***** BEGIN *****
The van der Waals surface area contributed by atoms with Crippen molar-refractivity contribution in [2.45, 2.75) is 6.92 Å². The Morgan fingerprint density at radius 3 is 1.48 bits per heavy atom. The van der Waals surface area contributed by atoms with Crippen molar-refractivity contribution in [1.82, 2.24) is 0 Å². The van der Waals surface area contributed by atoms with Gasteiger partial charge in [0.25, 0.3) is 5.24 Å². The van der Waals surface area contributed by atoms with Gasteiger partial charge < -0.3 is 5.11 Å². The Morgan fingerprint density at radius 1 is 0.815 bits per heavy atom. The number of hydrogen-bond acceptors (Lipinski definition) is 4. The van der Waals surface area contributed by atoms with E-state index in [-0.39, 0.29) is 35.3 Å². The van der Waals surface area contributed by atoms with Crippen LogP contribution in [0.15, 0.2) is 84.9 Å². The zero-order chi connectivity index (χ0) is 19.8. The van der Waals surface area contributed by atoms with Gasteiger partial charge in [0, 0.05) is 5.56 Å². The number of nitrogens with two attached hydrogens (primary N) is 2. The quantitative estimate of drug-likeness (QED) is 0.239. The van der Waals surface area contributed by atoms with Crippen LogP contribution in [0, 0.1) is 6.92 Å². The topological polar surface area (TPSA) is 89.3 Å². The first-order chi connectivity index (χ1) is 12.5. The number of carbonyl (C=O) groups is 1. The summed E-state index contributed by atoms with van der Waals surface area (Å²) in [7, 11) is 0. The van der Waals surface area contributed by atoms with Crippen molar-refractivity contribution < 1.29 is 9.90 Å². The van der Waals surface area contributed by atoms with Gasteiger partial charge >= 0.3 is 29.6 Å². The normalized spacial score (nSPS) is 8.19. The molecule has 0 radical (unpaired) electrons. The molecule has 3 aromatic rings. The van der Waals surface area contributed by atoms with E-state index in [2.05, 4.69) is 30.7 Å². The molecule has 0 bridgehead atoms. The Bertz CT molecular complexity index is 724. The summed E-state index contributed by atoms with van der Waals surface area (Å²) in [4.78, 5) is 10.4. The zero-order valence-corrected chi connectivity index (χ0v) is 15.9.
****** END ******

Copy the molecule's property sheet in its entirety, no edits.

The van der Waals surface area contributed by atoms with Crippen molar-refractivity contribution in [2.45, 2.75) is 6.92 Å². The Morgan fingerprint density at radius 3 is 1.48 bits per heavy atom. The van der Waals surface area contributed by atoms with Crippen molar-refractivity contribution in [1.82, 2.24) is 0 Å². The van der Waals surface area contributed by atoms with Gasteiger partial charge in [0.25, 0.3) is 5.24 Å². The van der Waals surface area contributed by atoms with Gasteiger partial charge < -0.3 is 5.11 Å². The Morgan fingerprint density at radius 1 is 0.815 bits per heavy atom. The number of hydrogen-bond acceptors (Lipinski definition) is 4. The van der Waals surface area contributed by atoms with E-state index in [-0.39, 0.29) is 35.3 Å². The van der Waals surface area contributed by atoms with Crippen LogP contribution in [0.15, 0.2) is 84.9 Å². The zero-order chi connectivity index (χ0) is 19.8. The van der Waals surface area contributed by atoms with Gasteiger partial charge in [0, 0.05) is 5.56 Å². The number of nitrogens with two attached hydrogens (primary N) is 2. The quantitative estimate of drug-likeness (QED) is 0.239. The van der Waals surface area contributed by atoms with Crippen LogP contribution in [0, 0.1) is 6.92 Å². The topological polar surface area (TPSA) is 89.3 Å². The first-order chi connectivity index (χ1) is 12.5. The number of carbonyl (C=O) groups is 1. The summed E-state index contributed by atoms with van der Waals surface area (Å²) in [7, 11) is 0. The van der Waals surface area contributed by atoms with Crippen molar-refractivity contribution < 1.29 is 9.90 Å². The van der Waals surface area contributed by atoms with Gasteiger partial charge >= 0.3 is 29.6 Å². The normalized spacial score (nSPS) is 8.19. The molecule has 0 radical (unpaired) electrons. The molecule has 3 aromatic rings. The van der Waals surface area contributed by atoms with E-state index in [2.05, 4.69) is 30.7 Å². The molecule has 0 bridgehead atoms. The Bertz CT molecular complexity index is 724. The summed E-state index contributed by atoms with van der Waals surface area (Å²) in [4.78, 5) is 10.4. The zero-order valence-corrected chi connectivity index (χ0v) is 15.9.